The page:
The MNIST dataset is already part of the keras.datasets library. Simply use the load_data function from the mnist class in keras.datasets to read in the data. We can then reshape the 28 x 28 images to a 784 dimensional vector and scale the pixels to have values from 0 to 1 by dividing by 255. Lastly, we change the integer labels to one-hot categorical vectors.

import keras
from keras.datasets import mnist

(x_train, y_train), (x_test, y_test) = mnist.load_data()
x_train = x_train.reshape(60000, 784)
x_test = x_test.reshape(10000, 784)
x_train = x_train.astype('float32')
x_test = x_test.astype('float32')
x_train /= 255
x_test /= 255

y_train = keras.utils.to_categorical(y_train, num_classes)
y_test = keras.utils.to_categorical(y_test, num_classes)

The data is now ready to be passed as input to a neural network. The architecture of the model is specified below using the Keras library in python. There are two dense layers with Relu activations and an output dense layer with a softmax activation over all the 10 classes. Thus, the classifier will output ten scalars, each representing the probability that the input image contains one of the ten digits.

from keras.models import Model
from keras.layers import Dense, Dropout, Input

inp = Input((784,))
x = Dense(512, activation='relu')(inp)
x = Dropout(0.2)(x)
x = Dense(512, activation='relu')(x)
x = Dropout(0.2)(x)
out = Dense(num_classes, activation='softmax')(x)
model = Model(inp, out)

You can then compile the model and run the fit function to train the network on our training data.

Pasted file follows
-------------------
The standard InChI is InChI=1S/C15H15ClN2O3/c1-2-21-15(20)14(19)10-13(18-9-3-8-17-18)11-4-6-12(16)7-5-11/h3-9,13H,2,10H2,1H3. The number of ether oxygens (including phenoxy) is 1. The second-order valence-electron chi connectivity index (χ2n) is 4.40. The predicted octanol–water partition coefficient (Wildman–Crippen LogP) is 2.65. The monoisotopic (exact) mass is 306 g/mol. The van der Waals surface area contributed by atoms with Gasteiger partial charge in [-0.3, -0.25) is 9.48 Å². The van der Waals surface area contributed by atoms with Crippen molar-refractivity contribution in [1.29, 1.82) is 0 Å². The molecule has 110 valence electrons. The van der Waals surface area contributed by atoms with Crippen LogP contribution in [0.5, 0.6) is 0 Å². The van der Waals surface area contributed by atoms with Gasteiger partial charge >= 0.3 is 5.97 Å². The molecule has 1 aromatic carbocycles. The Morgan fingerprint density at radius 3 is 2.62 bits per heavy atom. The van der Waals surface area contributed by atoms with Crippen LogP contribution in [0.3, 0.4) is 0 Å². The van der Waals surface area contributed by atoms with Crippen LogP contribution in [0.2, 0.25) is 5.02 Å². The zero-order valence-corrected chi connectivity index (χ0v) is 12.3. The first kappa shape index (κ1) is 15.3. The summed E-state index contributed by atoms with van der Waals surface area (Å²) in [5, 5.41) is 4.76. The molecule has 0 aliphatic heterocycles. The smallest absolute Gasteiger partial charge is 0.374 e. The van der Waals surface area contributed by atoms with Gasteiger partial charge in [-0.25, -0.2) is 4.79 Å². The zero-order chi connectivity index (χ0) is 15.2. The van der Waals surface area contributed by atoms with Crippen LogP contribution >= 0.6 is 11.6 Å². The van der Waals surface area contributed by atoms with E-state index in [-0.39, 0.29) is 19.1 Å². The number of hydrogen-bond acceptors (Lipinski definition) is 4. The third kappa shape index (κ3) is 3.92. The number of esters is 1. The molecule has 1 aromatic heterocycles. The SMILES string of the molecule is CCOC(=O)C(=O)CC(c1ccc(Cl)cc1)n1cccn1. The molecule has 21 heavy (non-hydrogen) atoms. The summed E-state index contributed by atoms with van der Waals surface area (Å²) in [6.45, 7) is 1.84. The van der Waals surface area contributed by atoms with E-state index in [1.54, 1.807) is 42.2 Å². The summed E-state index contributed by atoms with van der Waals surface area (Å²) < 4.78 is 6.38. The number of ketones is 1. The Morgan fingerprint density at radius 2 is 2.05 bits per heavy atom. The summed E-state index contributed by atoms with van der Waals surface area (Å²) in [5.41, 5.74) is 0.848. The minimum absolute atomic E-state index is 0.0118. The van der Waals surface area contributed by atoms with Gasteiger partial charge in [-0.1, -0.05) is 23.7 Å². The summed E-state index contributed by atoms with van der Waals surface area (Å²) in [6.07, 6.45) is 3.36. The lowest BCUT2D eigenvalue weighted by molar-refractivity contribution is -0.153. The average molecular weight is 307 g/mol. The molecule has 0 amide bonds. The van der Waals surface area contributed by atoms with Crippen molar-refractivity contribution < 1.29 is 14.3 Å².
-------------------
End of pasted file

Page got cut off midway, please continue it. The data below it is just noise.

model.compile(loss='categorical_crossentropy', optimizer='sgd', metrics=['accuracy']), y_train,
          validation_data=(x_test, y_test))

Adding the Trained Model to a SKIL Experiment

Now that our model is fully trained, we can save the model to a SKIL experiment, which you can create with pyskil like this:

pyskil init-experiment -f exp.json

This command will create a SKIL experiment for you and store it in exp.json in JSON format. You can now easily load this experiment from Python and use your Keras model to create a SKIL model that we can deploy.

from skil import Experiment, Model as SkilModel

experiment = Experiment.load('exp.json')
skil_model = SkilModel(model, experiment=experiment)

Model Deployment with SKIL

To deploy a SKIL model, all you need is a SKIL Deployment, which you can also quickly create with the pyskil CLI:

pyskil init-deployment -f dep.json

You can now load the deployment and use it to create a SKIL service by calling deploy on you SKIL model.

from skil import Deployment

deployment = Deployment.load('dep.json')
service = skil_model.deploy(deployment=deployment)

Querying the Model

Let's query the model using the MNIST test set. We use a for loop to iterate through each example in the test set, obtain the deployed model probabilities for each digit class using the predict_single function of service, and compare it to the actual label.

num_correct = 0
for i in range(10000):
    result = service.predict_single(x_test[i])
    num_correct += np.argmax(result) == np.argmax(y_test[i])

We can then output the test accuracy, which concludes this blog post!

print("Test Accuracy: %s" % (float(num_correct) / 10000,))

Running it all again

If you now run the whole script one more time, your Keras model will be trained again, but SKIL is smart enough to reuse your pre-configured experiment, deployment and service instances. This makes model deployment fairly simple - you configure it once and use it whenever you want.


Today we've shown basic tasks that can be done using skil-python, such as connecting to a SKIL server, creating workspaces and experiments, and deploying models. This was done by showing how to add a MNIST classifier to Skil, deploying the model, and querying it using the test set. You should now be ready to integrate SKIL into your data science workflow using your own python scripts!